Contract Spending Analysis: FAA Cloud Services

Published: December 19, 2018

Federal Market AnalysisCloud ComputingFAAForecasts and SpendingInformation TechnologyDOT

FAA proves the viability of cloud as a solution for critical agency missions.

The Federal Aviation Administration’s award of a major cloud services contract to CSRA (now part of GD IT) back in August 2015 heralded the beginning of a new era in the use of cloud computing for mission critical purposes at the U.S. Department of Transportation. At the time, the FAA was just beginning to examine how cloud services could be used for National Airspace Systems and Next Generation Air Transportation Systems. Three years on, the types of requirements being met by CSRA provide insight into how the FAA is using cloud for its airspace programs.

Spending on the FAA Cloud Services (FCS) Contract

Before looking at some of the specific requirements being met, here is an overview of the spending that’s passed through the FCS contract. So far the FAA has spent just shy of $40M against the $108M ceiling. Work has also just entered its fifth year with five additional years remaining on the period of performance.

Top Requirements by Spending

The following table shows requirements valued at approximately $1M or more that have been funded through the FCS contract. Most of these initiatives align nicely with two of the FAA’s strategic objectives announced in Fiscal 2018. First, to enable risk-based decision making by using consistent, data-informed approaches for safety programs and, second, to lay the foundation for the National Airspace System (NAS) of the future by integrating unmanned aircraft and introducing NAS Efficient Streamlined Services. Descriptions of five of these programs are below. FCS Program Management has been left out because the nature of the work is self-evident.

Unmanned Aerial Systems Registration: UAS Registration is a cloud-based database and portal for private sector drone users to register their vehicles with the FAA. Ultimately, it is related to the FAA UAS Data Exchange, a collaboration “between government and private industry facilitating the sharing of airspace data” to improve safety and the efficiency of operations.

Enterprise Information Management (EIM) Contract Services: EIM is where big data and cloud intersect at the FAA. As an FAA presentation defines the EIM, it is “a cloud-based system that provides a platform of reusable data and information management services and big data processing capabilities for broad cross-agency use. The platform leverages the FCS core Infrastructure-as-a-Service (IaaS) to deliver Platform-as-a-Service (PaaS) and Data-as-a-Service (DaaS) capabilities, processes, products, and tools.”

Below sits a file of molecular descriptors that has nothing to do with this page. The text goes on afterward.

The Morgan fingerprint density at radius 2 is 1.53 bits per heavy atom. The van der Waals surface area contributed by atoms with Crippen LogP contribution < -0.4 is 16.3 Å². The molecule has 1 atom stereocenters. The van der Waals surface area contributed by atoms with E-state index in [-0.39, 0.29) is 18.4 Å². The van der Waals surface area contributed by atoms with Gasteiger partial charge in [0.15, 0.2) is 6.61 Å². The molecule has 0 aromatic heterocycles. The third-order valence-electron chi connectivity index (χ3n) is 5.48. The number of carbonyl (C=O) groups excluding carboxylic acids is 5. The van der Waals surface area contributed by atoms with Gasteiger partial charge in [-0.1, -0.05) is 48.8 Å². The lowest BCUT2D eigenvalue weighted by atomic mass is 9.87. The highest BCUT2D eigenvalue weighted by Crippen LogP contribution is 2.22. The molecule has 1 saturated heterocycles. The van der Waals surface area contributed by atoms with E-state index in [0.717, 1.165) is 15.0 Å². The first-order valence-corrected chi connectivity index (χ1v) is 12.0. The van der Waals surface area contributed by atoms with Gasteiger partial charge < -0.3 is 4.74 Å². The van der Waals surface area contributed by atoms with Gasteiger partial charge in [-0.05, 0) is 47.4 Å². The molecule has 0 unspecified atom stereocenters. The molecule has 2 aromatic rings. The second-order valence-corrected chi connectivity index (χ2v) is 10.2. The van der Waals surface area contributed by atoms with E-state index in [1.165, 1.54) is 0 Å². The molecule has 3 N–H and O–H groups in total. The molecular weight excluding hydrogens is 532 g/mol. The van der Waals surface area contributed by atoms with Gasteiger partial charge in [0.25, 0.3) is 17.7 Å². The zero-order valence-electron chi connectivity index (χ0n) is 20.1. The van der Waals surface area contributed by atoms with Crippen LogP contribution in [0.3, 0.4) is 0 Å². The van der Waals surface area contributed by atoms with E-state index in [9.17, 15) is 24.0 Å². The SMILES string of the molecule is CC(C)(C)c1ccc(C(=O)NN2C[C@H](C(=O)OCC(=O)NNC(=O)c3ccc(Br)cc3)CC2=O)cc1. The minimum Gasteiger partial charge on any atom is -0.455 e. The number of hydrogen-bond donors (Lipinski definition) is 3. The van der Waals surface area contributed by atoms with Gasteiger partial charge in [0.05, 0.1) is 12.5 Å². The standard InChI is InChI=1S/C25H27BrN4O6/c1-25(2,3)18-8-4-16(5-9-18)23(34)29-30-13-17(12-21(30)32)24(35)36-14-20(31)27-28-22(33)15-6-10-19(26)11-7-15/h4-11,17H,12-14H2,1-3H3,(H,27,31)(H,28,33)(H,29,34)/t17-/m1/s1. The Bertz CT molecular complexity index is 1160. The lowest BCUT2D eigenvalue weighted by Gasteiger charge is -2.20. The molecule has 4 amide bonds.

Mission Support Domains and Co-Location Hosting: These three requirements represent construction of the FAA’s cloud-based shared services model for its NAS and NextGen mission support functions. However, whereas the FAA originally outlined a hybrid model for hosting its mission domains in the FCS Contract Program of Objectives the requirement description shows that FAA is instead leveraging a contractor-owned and operated government community cloud.

System Wide Information Management (SWIM) Cloud Distribution Services: FAA’s SWIM system aggregates multiple sources of aviation data and shares it through a single access point with approved data users. SWIM increases common situational awareness and helps deliver information to systems and people for improved safety and efficiency. In short, the FCS program is being used as a cloud-based data-hub for distributing NAS and NextGen data.

Summing up, the FAA’s FCS contract is demonstrating the viability of an agency using cloud services for complex mission requirements, a direction in which all federal agencies anticipate moving.